Even with its expansion and success, the institute’s mission hasn’t changed much since it was founded in 1979, one year after the first festival was held.

“Our mission is pretty simple,” Redford said. “It is creating a platform for independent artists to show their work. This is the only festival I know is truly independent in the world, and it’s the only festival that has a year-round workshop attached to it.”

At 78, looking slim and vibrant, Redford shows no outward signs of slowing down, either personally or professionally. His Sundance Institute and Festival have become global institutions, and his team makes it clear that they’re aggressively pursuing his desire for Sundance to be at the intersection of technology and storytelling, globally.

“Today, 30 percent of the artists at the institute are international,” Putnam said. “This year we are going to hold labs and workshops in China, India, Jordan, and East Africa”.

Last fall, the institute set up the New Frontier Lab, and launched Film Forward, a traveling film festival that takes 10 films on the road, with a goal of engaging audiences and broadening cross-cultural understanding. This April, the Sundance Institute will present Sundance London, a collaboration between the institute and AEG, owner of the O2 Arena in London.

“It’s going to be a four-day music and film festival that will give us the opportunity to expand our reach”, said Putnam. “The 2012 Sundance Film Festival is proof the independent-film community is healthy.”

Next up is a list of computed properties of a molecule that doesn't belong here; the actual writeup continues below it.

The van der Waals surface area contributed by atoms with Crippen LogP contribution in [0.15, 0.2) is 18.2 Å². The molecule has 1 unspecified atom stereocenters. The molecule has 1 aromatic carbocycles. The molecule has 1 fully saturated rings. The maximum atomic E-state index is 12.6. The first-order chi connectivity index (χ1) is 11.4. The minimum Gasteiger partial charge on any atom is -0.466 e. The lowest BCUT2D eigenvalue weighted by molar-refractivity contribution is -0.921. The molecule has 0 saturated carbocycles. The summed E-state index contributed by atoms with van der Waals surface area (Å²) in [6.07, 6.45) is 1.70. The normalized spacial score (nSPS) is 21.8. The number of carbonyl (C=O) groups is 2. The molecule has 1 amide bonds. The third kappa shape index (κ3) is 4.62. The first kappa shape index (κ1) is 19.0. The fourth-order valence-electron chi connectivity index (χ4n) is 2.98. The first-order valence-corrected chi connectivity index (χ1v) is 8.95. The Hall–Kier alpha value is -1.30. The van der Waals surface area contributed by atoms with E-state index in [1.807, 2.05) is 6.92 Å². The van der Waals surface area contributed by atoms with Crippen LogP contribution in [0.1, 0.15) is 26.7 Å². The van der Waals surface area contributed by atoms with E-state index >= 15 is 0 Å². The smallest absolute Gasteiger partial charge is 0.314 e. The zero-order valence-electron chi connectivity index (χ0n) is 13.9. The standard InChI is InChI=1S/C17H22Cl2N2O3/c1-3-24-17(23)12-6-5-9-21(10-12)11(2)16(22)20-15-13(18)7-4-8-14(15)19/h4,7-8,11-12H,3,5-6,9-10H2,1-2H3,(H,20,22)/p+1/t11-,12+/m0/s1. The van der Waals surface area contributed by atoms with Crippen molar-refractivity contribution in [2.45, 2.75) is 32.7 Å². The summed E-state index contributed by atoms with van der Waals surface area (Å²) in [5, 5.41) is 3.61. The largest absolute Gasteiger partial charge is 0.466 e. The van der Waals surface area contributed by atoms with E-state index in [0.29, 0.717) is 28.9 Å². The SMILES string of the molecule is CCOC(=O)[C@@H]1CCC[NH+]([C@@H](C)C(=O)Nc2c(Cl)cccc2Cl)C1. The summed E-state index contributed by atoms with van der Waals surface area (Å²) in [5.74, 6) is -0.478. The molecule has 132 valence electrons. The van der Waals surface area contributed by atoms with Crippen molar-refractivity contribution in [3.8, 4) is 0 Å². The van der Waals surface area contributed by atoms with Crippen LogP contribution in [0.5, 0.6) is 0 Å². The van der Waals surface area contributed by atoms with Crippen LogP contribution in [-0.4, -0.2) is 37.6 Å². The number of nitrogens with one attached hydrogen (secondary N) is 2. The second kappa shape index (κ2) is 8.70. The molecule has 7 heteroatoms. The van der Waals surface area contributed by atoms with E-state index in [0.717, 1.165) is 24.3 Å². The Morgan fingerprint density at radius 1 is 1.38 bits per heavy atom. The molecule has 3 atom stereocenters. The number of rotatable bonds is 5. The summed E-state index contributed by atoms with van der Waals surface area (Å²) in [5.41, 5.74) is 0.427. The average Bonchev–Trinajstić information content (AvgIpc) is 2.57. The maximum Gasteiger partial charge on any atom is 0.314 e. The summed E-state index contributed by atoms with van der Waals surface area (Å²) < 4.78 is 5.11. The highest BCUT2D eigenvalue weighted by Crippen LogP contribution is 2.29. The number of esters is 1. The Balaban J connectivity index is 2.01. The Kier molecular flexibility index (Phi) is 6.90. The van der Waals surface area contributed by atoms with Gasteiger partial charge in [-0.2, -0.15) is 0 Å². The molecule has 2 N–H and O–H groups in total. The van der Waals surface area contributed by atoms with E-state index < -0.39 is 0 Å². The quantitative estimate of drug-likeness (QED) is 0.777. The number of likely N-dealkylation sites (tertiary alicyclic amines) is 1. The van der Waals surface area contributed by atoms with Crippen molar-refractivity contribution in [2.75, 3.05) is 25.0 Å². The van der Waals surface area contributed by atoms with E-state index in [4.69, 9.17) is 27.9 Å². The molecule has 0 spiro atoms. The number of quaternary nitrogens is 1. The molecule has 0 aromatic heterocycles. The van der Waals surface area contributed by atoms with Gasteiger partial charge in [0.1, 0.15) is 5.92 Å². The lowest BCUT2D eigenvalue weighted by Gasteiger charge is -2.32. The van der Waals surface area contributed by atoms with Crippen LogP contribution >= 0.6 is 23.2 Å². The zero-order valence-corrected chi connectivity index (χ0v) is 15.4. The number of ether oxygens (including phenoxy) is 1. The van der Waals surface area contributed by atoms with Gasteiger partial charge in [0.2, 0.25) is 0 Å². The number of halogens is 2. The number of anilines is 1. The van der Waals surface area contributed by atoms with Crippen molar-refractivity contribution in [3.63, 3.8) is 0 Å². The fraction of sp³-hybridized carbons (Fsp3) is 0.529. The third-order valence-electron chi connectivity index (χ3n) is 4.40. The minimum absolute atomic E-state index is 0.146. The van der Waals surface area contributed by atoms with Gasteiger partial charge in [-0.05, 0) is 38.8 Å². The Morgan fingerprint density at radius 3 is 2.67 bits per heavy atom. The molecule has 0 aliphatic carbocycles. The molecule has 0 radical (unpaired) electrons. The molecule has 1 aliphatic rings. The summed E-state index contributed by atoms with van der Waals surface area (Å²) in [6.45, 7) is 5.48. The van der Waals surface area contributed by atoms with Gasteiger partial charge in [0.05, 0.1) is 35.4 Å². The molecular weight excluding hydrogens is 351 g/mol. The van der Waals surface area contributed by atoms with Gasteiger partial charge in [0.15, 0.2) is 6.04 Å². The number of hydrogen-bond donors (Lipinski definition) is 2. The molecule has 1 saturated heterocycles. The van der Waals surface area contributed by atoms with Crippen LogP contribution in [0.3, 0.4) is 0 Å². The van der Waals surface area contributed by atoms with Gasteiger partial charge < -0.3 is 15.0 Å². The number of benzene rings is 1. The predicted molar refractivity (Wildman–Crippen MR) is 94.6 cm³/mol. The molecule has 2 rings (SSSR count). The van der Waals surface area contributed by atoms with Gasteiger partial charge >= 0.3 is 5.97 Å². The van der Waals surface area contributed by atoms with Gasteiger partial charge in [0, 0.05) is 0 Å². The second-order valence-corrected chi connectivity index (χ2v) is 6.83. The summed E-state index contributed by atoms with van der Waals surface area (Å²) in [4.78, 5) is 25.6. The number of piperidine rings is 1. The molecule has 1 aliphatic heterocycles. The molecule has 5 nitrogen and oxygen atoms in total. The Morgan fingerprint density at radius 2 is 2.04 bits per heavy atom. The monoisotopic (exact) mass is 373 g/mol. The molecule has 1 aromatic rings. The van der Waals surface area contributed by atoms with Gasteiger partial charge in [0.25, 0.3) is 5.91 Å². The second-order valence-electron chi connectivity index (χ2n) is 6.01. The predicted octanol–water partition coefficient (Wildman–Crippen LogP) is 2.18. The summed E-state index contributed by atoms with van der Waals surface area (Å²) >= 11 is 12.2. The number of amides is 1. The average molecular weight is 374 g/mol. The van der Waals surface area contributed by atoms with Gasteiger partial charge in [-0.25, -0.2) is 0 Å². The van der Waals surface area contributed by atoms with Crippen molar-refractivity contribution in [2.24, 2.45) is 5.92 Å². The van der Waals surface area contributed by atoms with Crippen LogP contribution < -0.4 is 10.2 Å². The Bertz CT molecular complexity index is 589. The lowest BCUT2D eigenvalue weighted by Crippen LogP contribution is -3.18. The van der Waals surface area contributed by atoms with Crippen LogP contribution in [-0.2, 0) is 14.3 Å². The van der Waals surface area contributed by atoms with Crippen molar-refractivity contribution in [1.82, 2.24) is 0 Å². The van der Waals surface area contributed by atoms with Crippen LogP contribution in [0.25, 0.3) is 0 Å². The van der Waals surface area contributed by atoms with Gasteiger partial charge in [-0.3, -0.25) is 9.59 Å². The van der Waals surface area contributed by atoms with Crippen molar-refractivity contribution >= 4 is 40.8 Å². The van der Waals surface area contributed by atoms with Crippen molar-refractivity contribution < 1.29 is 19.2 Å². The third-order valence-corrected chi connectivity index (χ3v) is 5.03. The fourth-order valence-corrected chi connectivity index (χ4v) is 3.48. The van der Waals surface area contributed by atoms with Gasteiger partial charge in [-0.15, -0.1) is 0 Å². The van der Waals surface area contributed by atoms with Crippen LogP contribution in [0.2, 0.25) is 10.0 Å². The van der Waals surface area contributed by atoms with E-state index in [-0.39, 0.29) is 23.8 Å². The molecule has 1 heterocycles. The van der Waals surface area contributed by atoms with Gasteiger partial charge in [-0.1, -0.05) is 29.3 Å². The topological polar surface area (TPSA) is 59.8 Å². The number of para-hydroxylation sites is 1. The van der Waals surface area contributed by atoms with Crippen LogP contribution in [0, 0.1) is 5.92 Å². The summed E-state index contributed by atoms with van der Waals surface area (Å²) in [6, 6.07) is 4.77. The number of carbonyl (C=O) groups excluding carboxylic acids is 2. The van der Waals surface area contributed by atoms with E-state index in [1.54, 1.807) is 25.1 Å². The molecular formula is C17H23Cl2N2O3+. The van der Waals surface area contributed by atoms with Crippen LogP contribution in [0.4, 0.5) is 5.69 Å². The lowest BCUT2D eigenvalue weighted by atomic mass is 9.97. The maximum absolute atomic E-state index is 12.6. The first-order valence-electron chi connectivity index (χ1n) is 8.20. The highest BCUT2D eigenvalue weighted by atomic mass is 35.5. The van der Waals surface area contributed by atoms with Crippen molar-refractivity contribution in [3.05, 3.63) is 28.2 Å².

At the premier showcase for new work from American and international independent filmmakers the 10-day festival comprises competitive sections for; American and international dramatic and documentary films, both feature-length films and short films, and a group of out-of-competition sections, including: NEXT, New Frontier, Spotlight, and Park City at Midnight.

For his part, Redford at the opening news conference expressed discomfort with what he called “leveragers”, people who come to the festival to advance their products or their agendas beyond the scope of independent filmmaking. The media extravaganza for Hollywood celebrity actors and wannabes, the paparazzi and the luxury lounges set up by companies not affiliated with Sundance or filmmaking. Starting in 2007, festival organizers tried to curb these activities with their “Focus on Film” campaign.

“Now, it’s a free country, there’s nothing we can do about that,” Redford said, without getting specific. “But we are a nonprofit, and there’s very little that we can control. But we have to work harder and harder to point that out…Sometimes it’s been hard for me.”

With the 2012 Presidential election, Redford had even more to get off his chest. “In terms of politics and Mitt Romney…I’m not gonna get into politics,” he said. “The fact is, you can see with the debates going on, this mushroom cloud of ego hovering over everybody. It’s kind of silly and stupid, and I’m sorry about that.”

Actress Anne Heche at Sundance 2012. (Photo by John Arundel)

Park City's Main Street at Dusk. (Photo by John Arundel)